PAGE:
Detection of SARS-CoV-2 is the preliminary step in testing, tracing, treating, and the management COVID-19. Therefore, a sensitive and low-cost screening test is highly essential. The existing SARS-CoV-2 detection tests are broadly divided into (a) molecular methods and (b) serological methods. The molecular methods detect “viral RNA” in the biopsy of nasal tissue (collected using a swab) of the infected individual by using reverse transcription polymerase chain reaction (RT-PCR) (Table 1) [36, 37]. Since the collection of nasal swabs can cause irritation to the soft tissues, studies are currently in progress to check whether saliva could be used to detect SARS-CoV-2 [38]. Andrew Brooks, the Chief Operating Officer (COO) and Director of Technology Development, Rutgers University Cell and DNA Repository (RUCDR) Infinite Biologics, has developed a saliva test, which requires the COVID-19 suspect to spit the saliva in a cup (Table 1). This test has received emergency use authorization approval from the United States Food and Drug Administration (USFDA). Recent studies are encouraging the collection of saliva as diagnostic fluid sample rather than the nasopharyngeal swab for detecting SARS-CoV-2 [38]. USFDA has authorized 22 companies to distribute these testing kits [39]. However, to date, the Indian Council of Medical Research (ICMR), Government of India, has not approved any saliva-based rapid antigen tests for screening and identification of SARS-CoV-2-infected individuals. World Health Organization (WHO) and the Center for Disease Control (CDC) are currently using more advanced RT-PCR-based tests for detecting SARS-CoV-2 accurately. The testing kits developed by Abbott can take about 5 minutes, whereas the rapid testing kits designed by other companies usually require more than 30 minutes to produce reliable detection results [39].


Diagnostic testsMechanismSampleAdvantagesLimitations

Direct tests
RT-PCRSARS-CoV-2-specific hybridization probes are used to target envelope (E), RNA-dependent RNA polymerase (RdRp), and ORF1b and N regions of the virus. This test can detect the virus at least after two days after infectionUpper respiratory tract (URT) and lower respiratory tract (LRT) specimensThis test is a gold standard method for the diagnosis in symptomatic and asymptomatic patients. This test has a high sensitivity (~89%) and specificity (99%)Needs infrastructure, very expensive, and requires qualified personnel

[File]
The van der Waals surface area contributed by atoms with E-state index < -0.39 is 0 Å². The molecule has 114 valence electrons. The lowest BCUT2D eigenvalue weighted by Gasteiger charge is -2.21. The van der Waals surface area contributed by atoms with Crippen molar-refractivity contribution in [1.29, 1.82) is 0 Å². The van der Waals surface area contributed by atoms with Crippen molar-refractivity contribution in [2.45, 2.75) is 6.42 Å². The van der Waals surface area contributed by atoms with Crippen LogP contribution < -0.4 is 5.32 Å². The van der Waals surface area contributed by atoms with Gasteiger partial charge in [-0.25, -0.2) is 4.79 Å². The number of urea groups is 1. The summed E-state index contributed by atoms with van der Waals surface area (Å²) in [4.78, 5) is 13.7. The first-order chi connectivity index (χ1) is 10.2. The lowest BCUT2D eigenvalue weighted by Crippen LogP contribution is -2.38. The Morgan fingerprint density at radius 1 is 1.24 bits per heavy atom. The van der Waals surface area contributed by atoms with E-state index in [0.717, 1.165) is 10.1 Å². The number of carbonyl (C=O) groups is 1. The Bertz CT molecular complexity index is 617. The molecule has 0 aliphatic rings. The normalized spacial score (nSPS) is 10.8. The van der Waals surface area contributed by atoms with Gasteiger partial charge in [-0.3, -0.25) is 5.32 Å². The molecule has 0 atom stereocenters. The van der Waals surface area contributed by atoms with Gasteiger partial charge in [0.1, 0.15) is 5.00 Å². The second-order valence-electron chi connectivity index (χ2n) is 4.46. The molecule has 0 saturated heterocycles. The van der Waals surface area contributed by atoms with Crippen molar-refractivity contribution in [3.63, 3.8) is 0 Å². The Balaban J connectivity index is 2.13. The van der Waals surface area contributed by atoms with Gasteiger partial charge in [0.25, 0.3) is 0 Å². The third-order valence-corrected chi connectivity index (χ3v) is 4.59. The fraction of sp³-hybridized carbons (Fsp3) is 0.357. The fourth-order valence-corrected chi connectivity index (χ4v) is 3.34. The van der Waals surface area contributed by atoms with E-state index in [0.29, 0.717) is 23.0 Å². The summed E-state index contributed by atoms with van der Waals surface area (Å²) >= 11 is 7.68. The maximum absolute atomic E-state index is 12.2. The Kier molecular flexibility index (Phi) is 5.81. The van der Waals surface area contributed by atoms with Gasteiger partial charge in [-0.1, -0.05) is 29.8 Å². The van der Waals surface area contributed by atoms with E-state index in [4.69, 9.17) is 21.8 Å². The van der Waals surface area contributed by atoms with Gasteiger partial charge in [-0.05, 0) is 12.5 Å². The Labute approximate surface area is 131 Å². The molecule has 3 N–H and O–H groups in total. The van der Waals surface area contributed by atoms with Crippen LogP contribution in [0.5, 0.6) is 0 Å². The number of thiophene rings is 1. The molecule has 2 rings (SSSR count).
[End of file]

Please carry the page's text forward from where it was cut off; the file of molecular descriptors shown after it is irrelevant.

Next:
Reverse transcription loop-mediated isothermal amplificationExponential amplification of virus-specific genes at a constant temperatureURT and LRT specimensHigh sensitivity and specificityNeeds infrastructure, very expensive, and requires trained personnel
Nucleoprotein (NP) antigen detection testEnzyme-linked immunoassay has a microplate precoated with specific antibodies against SARS-CoV-2 NP and the use of horseradish peroxidase- (HRP-) labeled secondary antibodyURT and LRT specimens and salivaSimple and rapid technique. No trained personnel and expensive laboratory instruments are requiredLess sensitivity (70-86%) and specificity (95-97%) when compared to RT-PCR
Indirect tests
ELISADetects anti-SARS-CoV-2 IgG and IgM by identifying antibodies against the NP and spike proteinsSerum, plasma, whole bloodWidely used technique, inexpensive, easy sample collection, and high sensitivity (~82%) and high specificity (97%)Needs infrastructure and trained personnel
Chemiluminescent immunoassayLight-producing chemical reactions estimate the titers of IgG and IgM by the amount of the emitted luminous signalSerum, plasma, whole bloodHigh-throughput and sensitive (77.9%) techniqueNeeds infrastructure and trained personnel
Rapid detection kitsDevice with colloidal gold-labeled SARS-CoV-2 recombinant protein and murine anti-human IgG antibodiesFingerpick blood samplesNo need of infrastructure, easy sample collection results in 10-15 minLow sensitivity (~88.6%) and specificity (~90.63%)